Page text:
Campaign shows creative and economic value of English degrees

Campaign shows creative and economic value of English degrees

The University of Aberdeen has joined a national campaign to highlight the value of English degrees.

The #EnglishCreates campaign, running from June 3 to 7 demonstrates that far from a ‘low-value degree’, English degrees provide skills vital to today’s growing markets in the creative and arts sectors, and language-based systems and industries like AI. Yet the popularity of some English literature and language courses has fallen in other parts of the UK due to misleading myths about job prospects and skills, professors say.

Led by University English in association with the English Association, the campaign shows how young people can create a difference in the world through English literature, linguistics and creative writing degrees, and futureproof their skills for life, work, and social change.

University of Aberdeen graduates featured include Booker-shortlisted author Ali Smith, national journalist Rory Buccheri and Scottish Refugee Council Media Officer and campaigner Chris Afuakwah.

Others sharing the stories of their success are novelist Rachelle Atalla, Sunlife’s Head of Marketing Communications Beth Paterson, and linguistics graduate Lucia Mackova who now works in web development and AI.

You can read more about how Aberdeen graduates are futureproofing their skills for life, work, and social change and how former students are making  a difference to the world around them through their careers.

In demonstrating the value of English the campaign highlights that:

  • English creates crucial skills for employment and social change in Communication, Critical thinking, Collaboration and Creativity. Together, these are described as Storycraft, skills highly valued by business and social leaders.[1]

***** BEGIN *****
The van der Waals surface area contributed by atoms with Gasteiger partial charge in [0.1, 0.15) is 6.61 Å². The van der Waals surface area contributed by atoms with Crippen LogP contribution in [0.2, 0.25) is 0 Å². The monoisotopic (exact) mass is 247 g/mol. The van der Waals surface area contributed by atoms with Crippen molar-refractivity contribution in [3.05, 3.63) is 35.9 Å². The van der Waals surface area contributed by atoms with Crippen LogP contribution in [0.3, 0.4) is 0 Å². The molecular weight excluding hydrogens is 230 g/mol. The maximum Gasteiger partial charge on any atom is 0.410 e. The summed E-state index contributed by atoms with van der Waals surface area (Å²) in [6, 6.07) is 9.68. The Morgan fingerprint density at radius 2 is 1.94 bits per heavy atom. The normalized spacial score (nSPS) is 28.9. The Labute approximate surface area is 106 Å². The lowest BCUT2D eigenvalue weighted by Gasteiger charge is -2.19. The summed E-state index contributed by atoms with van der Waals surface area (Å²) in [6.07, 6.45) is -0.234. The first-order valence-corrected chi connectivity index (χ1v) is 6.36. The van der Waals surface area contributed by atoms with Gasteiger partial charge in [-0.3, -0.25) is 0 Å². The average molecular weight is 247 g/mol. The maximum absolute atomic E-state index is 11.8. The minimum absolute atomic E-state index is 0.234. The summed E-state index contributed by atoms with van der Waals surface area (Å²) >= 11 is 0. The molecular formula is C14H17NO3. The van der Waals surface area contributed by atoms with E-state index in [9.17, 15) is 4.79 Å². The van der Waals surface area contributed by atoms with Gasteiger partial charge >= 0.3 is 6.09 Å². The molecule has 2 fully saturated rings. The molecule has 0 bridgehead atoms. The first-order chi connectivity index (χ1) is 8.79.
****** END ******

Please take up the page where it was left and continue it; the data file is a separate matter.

• English is a key contributor to the creative industries, the fastest growing part of the UK economy.[2]
  • Arts and Humanities graduates have the same employment rate as science graduates.[3]
  • Average graduate starting salaries are up to £23,000, comparable with Psychology, Law, Business Studies and Chemistry.[4]
  • English graduates enjoy the joint fourth highest annual average wage growth, at 6.2%, higher than graduates of Physics (5.9%), Business (5.8%) and psychology (5.6%) [5]

Dr Shane Strachan, a successful author who is leading the campaign at the University of Aberdeen said: “The #EnglishCreates campaign has been a great opportunity to showcase the life-changing impacts our degrees have. Our talented graduates have been successful in a wide range of careers across multiple industries and sectors thanks to the versatile skillset they develop during their time at Aberdeen which has led to them being highly adaptable to an ever-evolving jobs market where communication, critical thinking and creativity are now key.

“It’s been particularly heartening to be able to shout out about how great English literature, linguistics and creative writing degrees are as someone who has personally studied across all three disciplines at the University of Aberdeen and who now lectures here as part of the exciting career path I’ve had thus far in creative writing and education.”

The #EnglishCreates campaign is supported by successful English graduates, including comedian David Baddiel, poet and novelist Patience Agbabi, writer Jeanette Winterson, and children’s author Francesca Simon.

English graduates and supporters are encouraged to share their own stories on social media channels using #EnglishCreates.

Visit universityenglish.ac.uk/englishcreates-campaign-events for more information.

 For further graduate stories:

https://www.abdn.ac.uk/stories/EnglishCreates/index.html

https://www.abdn.ac.uk/stories/EnglishCreatesAberdeen/index.html

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